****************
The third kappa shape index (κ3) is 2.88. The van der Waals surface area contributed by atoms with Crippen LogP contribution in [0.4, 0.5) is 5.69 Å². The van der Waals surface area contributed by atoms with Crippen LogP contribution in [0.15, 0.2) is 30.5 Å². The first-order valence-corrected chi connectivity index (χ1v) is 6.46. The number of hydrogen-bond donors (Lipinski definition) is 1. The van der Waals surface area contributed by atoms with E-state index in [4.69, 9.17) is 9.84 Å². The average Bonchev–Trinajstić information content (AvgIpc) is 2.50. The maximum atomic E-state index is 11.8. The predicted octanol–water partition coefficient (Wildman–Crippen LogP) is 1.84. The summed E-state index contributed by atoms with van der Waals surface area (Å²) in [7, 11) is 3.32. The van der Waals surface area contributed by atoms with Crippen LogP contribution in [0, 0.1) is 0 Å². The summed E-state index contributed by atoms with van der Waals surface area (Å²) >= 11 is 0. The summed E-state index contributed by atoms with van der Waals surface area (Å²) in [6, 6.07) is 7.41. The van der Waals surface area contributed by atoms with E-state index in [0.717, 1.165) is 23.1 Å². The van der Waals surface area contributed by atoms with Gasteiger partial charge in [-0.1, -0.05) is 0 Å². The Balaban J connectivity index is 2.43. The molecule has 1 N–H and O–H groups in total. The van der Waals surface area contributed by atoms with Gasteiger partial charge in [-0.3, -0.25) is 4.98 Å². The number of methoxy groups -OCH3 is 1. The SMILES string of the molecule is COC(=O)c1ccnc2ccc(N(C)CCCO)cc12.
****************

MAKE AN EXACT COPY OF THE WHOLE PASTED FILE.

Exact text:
The third kappa shape index (κ3) is 2.88. The van der Waals surface area contributed by atoms with Crippen LogP contribution in [0.4, 0.5) is 5.69 Å². The van der Waals surface area contributed by atoms with Crippen LogP contribution in [0.15, 0.2) is 30.5 Å². The first-order valence-corrected chi connectivity index (χ1v) is 6.46. The number of hydrogen-bond donors (Lipinski definition) is 1. The van der Waals surface area contributed by atoms with E-state index in [4.69, 9.17) is 9.84 Å². The average Bonchev–Trinajstić information content (AvgIpc) is 2.50. The maximum atomic E-state index is 11.8. The predicted octanol–water partition coefficient (Wildman–Crippen LogP) is 1.84. The summed E-state index contributed by atoms with van der Waals surface area (Å²) in [7, 11) is 3.32. The van der Waals surface area contributed by atoms with Crippen LogP contribution in [0, 0.1) is 0 Å². The summed E-state index contributed by atoms with van der Waals surface area (Å²) >= 11 is 0. The summed E-state index contributed by atoms with van der Waals surface area (Å²) in [6, 6.07) is 7.41. The van der Waals surface area contributed by atoms with E-state index in [0.717, 1.165) is 23.1 Å². The van der Waals surface area contributed by atoms with Gasteiger partial charge in [-0.1, -0.05) is 0 Å². The Balaban J connectivity index is 2.43. The molecule has 1 N–H and O–H groups in total. The van der Waals surface area contributed by atoms with Gasteiger partial charge in [-0.3, -0.25) is 4.98 Å². The number of methoxy groups -OCH3 is 1. The SMILES string of the molecule is COC(=O)c1ccnc2ccc(N(C)CCCO)cc12.